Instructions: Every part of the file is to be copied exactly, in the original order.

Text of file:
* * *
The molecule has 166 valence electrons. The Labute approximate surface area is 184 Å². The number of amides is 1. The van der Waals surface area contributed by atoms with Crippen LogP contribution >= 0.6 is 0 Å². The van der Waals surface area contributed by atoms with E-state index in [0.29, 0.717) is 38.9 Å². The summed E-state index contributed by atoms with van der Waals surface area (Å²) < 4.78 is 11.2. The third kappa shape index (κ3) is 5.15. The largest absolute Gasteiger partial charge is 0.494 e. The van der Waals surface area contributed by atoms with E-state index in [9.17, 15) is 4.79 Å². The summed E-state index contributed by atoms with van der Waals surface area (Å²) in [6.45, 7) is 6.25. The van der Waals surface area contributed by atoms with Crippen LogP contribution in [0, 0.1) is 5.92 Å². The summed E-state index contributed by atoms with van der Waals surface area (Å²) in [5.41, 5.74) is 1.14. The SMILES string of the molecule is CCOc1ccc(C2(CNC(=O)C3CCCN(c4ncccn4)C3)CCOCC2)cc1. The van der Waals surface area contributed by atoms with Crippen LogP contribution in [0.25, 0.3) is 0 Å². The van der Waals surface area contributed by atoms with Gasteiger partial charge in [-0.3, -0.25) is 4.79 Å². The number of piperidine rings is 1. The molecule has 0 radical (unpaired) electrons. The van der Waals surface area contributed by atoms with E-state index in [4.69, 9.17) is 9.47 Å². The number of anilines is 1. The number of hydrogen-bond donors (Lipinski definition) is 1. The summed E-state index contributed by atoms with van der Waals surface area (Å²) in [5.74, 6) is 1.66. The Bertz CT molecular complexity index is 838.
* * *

The molecule has 166 valence electrons. The Labute approximate surface area is 184 Å². The number of amides is 1. The van der Waals surface area contributed by atoms with Crippen LogP contribution >= 0.6 is 0 Å². The van der Waals surface area contributed by atoms with E-state index in [0.29, 0.717) is 38.9 Å². The summed E-state index contributed by atoms with van der Waals surface area (Å²) < 4.78 is 11.2. The third kappa shape index (κ3) is 5.15. The largest absolute Gasteiger partial charge is 0.494 e. The van der Waals surface area contributed by atoms with E-state index in [9.17, 15) is 4.79 Å². The summed E-state index contributed by atoms with van der Waals surface area (Å²) in [6.45, 7) is 6.25. The van der Waals surface area contributed by atoms with Crippen LogP contribution in [0, 0.1) is 5.92 Å². The summed E-state index contributed by atoms with van der Waals surface area (Å²) in [5.41, 5.74) is 1.14. The SMILES string of the molecule is CCOc1ccc(C2(CNC(=O)C3CCCN(c4ncccn4)C3)CCOCC2)cc1. The van der Waals surface area contributed by atoms with Crippen LogP contribution in [0.25, 0.3) is 0 Å². The van der Waals surface area contributed by atoms with Gasteiger partial charge in [-0.3, -0.25) is 4.79 Å². The number of piperidine rings is 1. The molecule has 0 radical (unpaired) electrons. The van der Waals surface area contributed by atoms with E-state index in [4.69, 9.17) is 9.47 Å². The number of anilines is 1. The number of hydrogen-bond donors (Lipinski definition) is 1. The summed E-state index contributed by atoms with van der Waals surface area (Å²) in [5.74, 6) is 1.66. The Bertz CT molecular complexity index is 838.